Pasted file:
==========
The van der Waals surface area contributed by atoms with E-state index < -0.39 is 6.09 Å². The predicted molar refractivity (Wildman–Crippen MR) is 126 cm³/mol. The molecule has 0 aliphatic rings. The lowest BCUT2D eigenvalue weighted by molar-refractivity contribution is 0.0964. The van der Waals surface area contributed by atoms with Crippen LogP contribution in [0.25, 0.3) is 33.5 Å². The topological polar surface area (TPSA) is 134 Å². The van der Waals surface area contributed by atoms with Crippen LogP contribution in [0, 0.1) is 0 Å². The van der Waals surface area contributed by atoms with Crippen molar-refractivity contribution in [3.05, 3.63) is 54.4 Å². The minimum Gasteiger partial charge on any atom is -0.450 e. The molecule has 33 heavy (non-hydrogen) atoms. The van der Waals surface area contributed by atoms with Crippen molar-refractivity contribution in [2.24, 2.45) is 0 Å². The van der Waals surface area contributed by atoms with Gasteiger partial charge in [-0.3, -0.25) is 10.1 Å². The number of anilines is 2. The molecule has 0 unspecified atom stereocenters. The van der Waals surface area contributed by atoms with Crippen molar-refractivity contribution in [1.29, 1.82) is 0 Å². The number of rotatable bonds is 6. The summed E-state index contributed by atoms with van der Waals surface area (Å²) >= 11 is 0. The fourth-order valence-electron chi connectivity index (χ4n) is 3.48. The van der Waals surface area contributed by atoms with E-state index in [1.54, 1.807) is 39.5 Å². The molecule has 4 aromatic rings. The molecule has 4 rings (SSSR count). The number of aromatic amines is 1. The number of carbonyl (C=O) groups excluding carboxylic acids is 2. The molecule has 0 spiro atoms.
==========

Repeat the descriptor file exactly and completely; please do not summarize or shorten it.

The van der Waals surface area contributed by atoms with E-state index < -0.39 is 6.09 Å². The predicted molar refractivity (Wildman–Crippen MR) is 126 cm³/mol. The molecule has 0 aliphatic rings. The lowest BCUT2D eigenvalue weighted by molar-refractivity contribution is 0.0964. The van der Waals surface area contributed by atoms with Crippen LogP contribution in [0.25, 0.3) is 33.5 Å². The topological polar surface area (TPSA) is 134 Å². The van der Waals surface area contributed by atoms with Crippen LogP contribution in [0, 0.1) is 0 Å². The van der Waals surface area contributed by atoms with Crippen molar-refractivity contribution in [3.05, 3.63) is 54.4 Å². The minimum Gasteiger partial charge on any atom is -0.450 e. The molecule has 33 heavy (non-hydrogen) atoms. The van der Waals surface area contributed by atoms with Crippen molar-refractivity contribution in [2.24, 2.45) is 0 Å². The van der Waals surface area contributed by atoms with Gasteiger partial charge in [-0.3, -0.25) is 10.1 Å². The number of anilines is 2. The molecule has 0 unspecified atom stereocenters. The van der Waals surface area contributed by atoms with Crippen molar-refractivity contribution in [1.29, 1.82) is 0 Å². The number of rotatable bonds is 6. The summed E-state index contributed by atoms with van der Waals surface area (Å²) >= 11 is 0. The fourth-order valence-electron chi connectivity index (χ4n) is 3.48. The van der Waals surface area contributed by atoms with E-state index in [1.54, 1.807) is 39.5 Å². The molecule has 4 aromatic rings. The molecule has 4 rings (SSSR count). The number of aromatic amines is 1. The number of carbonyl (C=O) groups excluding carboxylic acids is 2. The molecule has 0 spiro atoms.